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Use This Neat Tool To See If Your County Can Predict The Election

Plus a helpful cheat sheet of five counties to watch on Nov. 8

Posted on November 3, 2016, at 7:02 a.m. ET

Every four years the news media pay close attention to Vigo County, Indiana in hopes of finding out who the next president of the United States will be. That’s because the candidate who won that county’s vote has also won the national vote in each of the past 15 elections.

Fifteen is quite a long run! But it doesn’t guarantee that Vigo County will be right the next time. With more than 3,000 counties in the country, after all, you could find counties to fit almost any imaginable voting pattern. Maybe Vigo County’s lucky streak was just coincidence.

What’s more, if you look closely you’ll find that even during those 15 previous elections, the county wasn’t always that precise an indicator. For instance, in 2012 the county’s voters went with Barack Obama, who indeed won the election, but his national margin was 8.5 points lower than it was in that chunk of western Indiana.

So BuzzFeed News set out in search of a more accurate model. We began by analyzing the county-by-county results of every presidential election starting in 1972. What we found: For any given election, if you select the five counties that came closest to the national results over the previous four elections, then take the average spread between the Republican and Democratic nominees in those five counties, the result comes surprisingly close to the national spread between the candidates.

Do you live in a bellwether? Type or click on your county to see how closely its votes track those of the nation as a whole.

This method got us within one percentage point of the national popular vote in five of the past seven elections. But major caveat: This time around, shifting electoral preferences could alter the delicate balance that has made these five counties so accurate in the past. This is, after all, the craziest election in recent history.

That said, this year, the five bellwether counties are:

Dakota County, Minnesota

Tony Webster / Via

In the past four presidential contests, the Republican-Democrat split in Dakota has never been off the national results by more than 1.7 percentage points, with an average miss of 1.1 points. No other county in the country has come so close every time. Located just south of Minneapolis and bordered by the Minnesota and Mississippi rivers, Dakota County is the third most populous in the state. The county, which is 85.2% white and slightly more educated than the national average, has a median household income more than $20,000 greater than the national median.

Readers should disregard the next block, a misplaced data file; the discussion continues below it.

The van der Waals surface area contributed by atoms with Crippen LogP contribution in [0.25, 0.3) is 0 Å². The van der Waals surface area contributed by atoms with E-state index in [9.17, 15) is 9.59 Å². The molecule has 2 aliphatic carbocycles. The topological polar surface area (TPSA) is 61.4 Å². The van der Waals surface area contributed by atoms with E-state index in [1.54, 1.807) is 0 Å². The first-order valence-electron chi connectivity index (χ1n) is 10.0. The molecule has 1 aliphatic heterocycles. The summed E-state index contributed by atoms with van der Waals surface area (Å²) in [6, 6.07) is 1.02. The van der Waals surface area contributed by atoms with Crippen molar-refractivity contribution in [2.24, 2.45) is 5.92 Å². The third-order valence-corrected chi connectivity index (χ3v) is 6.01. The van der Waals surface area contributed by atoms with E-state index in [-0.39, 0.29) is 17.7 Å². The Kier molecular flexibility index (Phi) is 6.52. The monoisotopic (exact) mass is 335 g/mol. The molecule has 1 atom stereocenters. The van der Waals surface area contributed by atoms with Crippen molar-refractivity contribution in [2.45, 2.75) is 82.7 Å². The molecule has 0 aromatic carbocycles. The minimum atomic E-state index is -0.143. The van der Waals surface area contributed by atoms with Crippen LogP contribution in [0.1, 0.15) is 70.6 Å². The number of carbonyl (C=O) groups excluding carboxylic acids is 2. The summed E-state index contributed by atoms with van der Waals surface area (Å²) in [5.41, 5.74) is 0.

Macomb County, Michigan

Bill Pugliano / Getty Images

Macomb County is to the northeast of Detroit and has been within two points of the result in each of the past four elections. The biggest miss was in 2000, when it underestimated George W. Bush’s chance of victory by 1.9 percentage points. The county, which is 85.4% white, has a median household income close to national median, according to the U.S. Census. Warren is the largest city in Macomb County and also where Eminem grew up. Hillary Clinton delivered a speech on the economy there back in August.

Granville County, North Carolina

Cecouchman / Via

Located in the north central part of North Carolina, Granville County’s population is more diverse than the other four bellwether counties. The county's population is 60.4% white, while 32.8% is black or African-American. Both Donald Trump and Hillary Clinton won their respective primaries in the county back in March. Granville missed the 2000 election results by 1.9 percentage points, its largest error of the past four elections. It under-predicted Obama’s 2008 election by 0.6 points and then over-predicted his re-election in 2012 by a similar 0.7 percentage points.

Calhoun County, Michigan

Tim Clayton / Getty Images

The largest city in this southern Michigan county is Battle Creek, home to the cereal company Kellogg. The county went to Bernie Sanders in the Democratic primary in March and Trump won the Republican primary. The median income is $10,000 below the national median. Calhoun is 79.8% white and 10.7% of the population is black or African-American. Its biggest miss of the past four elections came in 2012, when it over-predicted Mitt Romney’s share of the vote by 2.3 points.

Cedar County, Iowa

Farragutful / Via

On the eastern side of Iowa, Cedar County is situated between Cedar Rapids and Iowa City to the west, and Quad Cities to the southeast. Its biggest miss came in 2008, when it over-predicted Obama’s share by 2.4 points. In the 2012 election the county was off by just 0.7 percentage points. The county is 97.5% white with a median household income more than $6,000 above the national median. Back in February, Ted Cruz and Bernie Sanders carried Cedar County in the Iowa caucuses.

A BuzzFeed News investigation, in partnership with the International Consortium of Investigative Journalists, based on thousands of documents the government didn't want you to see.